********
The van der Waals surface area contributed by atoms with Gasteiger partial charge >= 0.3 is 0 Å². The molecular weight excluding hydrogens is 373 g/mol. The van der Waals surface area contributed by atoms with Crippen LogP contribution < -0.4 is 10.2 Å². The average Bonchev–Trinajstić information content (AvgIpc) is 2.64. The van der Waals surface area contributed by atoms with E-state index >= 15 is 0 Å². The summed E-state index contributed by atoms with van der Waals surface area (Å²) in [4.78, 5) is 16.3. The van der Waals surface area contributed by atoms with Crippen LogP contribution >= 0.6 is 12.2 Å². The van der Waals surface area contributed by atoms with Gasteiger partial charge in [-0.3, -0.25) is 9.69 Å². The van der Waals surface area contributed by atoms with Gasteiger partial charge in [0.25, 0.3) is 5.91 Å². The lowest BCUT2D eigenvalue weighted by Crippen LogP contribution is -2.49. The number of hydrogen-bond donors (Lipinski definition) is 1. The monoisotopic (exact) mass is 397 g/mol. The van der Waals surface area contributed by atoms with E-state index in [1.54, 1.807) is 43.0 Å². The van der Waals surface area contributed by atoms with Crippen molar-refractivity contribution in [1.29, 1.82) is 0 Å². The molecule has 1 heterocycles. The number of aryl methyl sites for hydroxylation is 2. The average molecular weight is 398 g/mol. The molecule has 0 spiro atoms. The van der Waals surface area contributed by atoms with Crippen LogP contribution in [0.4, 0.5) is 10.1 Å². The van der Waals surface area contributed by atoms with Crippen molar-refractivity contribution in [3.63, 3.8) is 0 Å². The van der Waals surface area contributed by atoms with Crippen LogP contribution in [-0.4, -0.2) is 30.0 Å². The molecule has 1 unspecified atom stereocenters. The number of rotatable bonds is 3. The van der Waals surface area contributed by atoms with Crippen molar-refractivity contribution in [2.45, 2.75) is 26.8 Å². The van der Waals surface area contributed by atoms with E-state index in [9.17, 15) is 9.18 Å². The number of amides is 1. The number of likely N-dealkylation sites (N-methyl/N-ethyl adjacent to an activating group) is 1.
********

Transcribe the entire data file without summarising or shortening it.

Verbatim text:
The van der Waals surface area contributed by atoms with Gasteiger partial charge >= 0.3 is 0 Å². The molecular weight excluding hydrogens is 373 g/mol. The van der Waals surface area contributed by atoms with Crippen LogP contribution < -0.4 is 10.2 Å². The average Bonchev–Trinajstić information content (AvgIpc) is 2.64. The van der Waals surface area contributed by atoms with E-state index >= 15 is 0 Å². The summed E-state index contributed by atoms with van der Waals surface area (Å²) in [4.78, 5) is 16.3. The van der Waals surface area contributed by atoms with Crippen LogP contribution >= 0.6 is 12.2 Å². The van der Waals surface area contributed by atoms with Gasteiger partial charge in [-0.3, -0.25) is 9.69 Å². The van der Waals surface area contributed by atoms with Gasteiger partial charge in [0.25, 0.3) is 5.91 Å². The lowest BCUT2D eigenvalue weighted by Crippen LogP contribution is -2.49. The number of hydrogen-bond donors (Lipinski definition) is 1. The monoisotopic (exact) mass is 397 g/mol. The van der Waals surface area contributed by atoms with E-state index in [1.54, 1.807) is 43.0 Å². The van der Waals surface area contributed by atoms with Crippen molar-refractivity contribution in [1.29, 1.82) is 0 Å². The molecule has 1 heterocycles. The number of aryl methyl sites for hydroxylation is 2. The average molecular weight is 398 g/mol. The molecule has 0 spiro atoms. The van der Waals surface area contributed by atoms with Crippen LogP contribution in [0.4, 0.5) is 10.1 Å². The van der Waals surface area contributed by atoms with Crippen molar-refractivity contribution in [3.63, 3.8) is 0 Å². The van der Waals surface area contributed by atoms with Crippen LogP contribution in [-0.4, -0.2) is 30.0 Å². The molecule has 1 unspecified atom stereocenters. The number of rotatable bonds is 3. The van der Waals surface area contributed by atoms with Crippen molar-refractivity contribution in [2.45, 2.75) is 26.8 Å². The van der Waals surface area contributed by atoms with E-state index in [9.17, 15) is 9.18 Å². The number of amides is 1. The number of likely N-dealkylation sites (N-methyl/N-ethyl adjacent to an activating group) is 1.